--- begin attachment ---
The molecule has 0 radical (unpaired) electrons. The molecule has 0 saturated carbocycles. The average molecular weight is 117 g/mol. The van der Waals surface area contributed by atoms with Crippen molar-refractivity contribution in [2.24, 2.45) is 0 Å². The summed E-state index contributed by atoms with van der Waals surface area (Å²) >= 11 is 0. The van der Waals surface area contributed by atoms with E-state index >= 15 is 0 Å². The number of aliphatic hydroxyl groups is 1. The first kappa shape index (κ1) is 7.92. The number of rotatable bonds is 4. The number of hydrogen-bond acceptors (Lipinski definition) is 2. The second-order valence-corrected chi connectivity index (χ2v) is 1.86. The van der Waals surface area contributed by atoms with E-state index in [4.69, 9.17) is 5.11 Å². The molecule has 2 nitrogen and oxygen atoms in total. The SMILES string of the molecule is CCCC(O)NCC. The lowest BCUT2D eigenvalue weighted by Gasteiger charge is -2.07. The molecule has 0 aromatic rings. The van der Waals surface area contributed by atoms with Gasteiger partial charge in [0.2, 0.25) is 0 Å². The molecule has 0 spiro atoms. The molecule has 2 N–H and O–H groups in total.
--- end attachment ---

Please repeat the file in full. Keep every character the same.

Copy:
The molecule has 0 radical (unpaired) electrons. The molecule has 0 saturated carbocycles. The average molecular weight is 117 g/mol. The van der Waals surface area contributed by atoms with Crippen molar-refractivity contribution in [2.24, 2.45) is 0 Å². The summed E-state index contributed by atoms with van der Waals surface area (Å²) >= 11 is 0. The van der Waals surface area contributed by atoms with E-state index >= 15 is 0 Å². The number of aliphatic hydroxyl groups is 1. The first kappa shape index (κ1) is 7.92. The number of rotatable bonds is 4. The number of hydrogen-bond acceptors (Lipinski definition) is 2. The second-order valence-corrected chi connectivity index (χ2v) is 1.86. The van der Waals surface area contributed by atoms with E-state index in [4.69, 9.17) is 5.11 Å². The molecule has 2 nitrogen and oxygen atoms in total. The SMILES string of the molecule is CCCC(O)NCC. The lowest BCUT2D eigenvalue weighted by Gasteiger charge is -2.07. The molecule has 0 aromatic rings. The van der Waals surface area contributed by atoms with Gasteiger partial charge in [0.2, 0.25) is 0 Å². The molecule has 0 spiro atoms. The molecule has 2 N–H and O–H groups in total.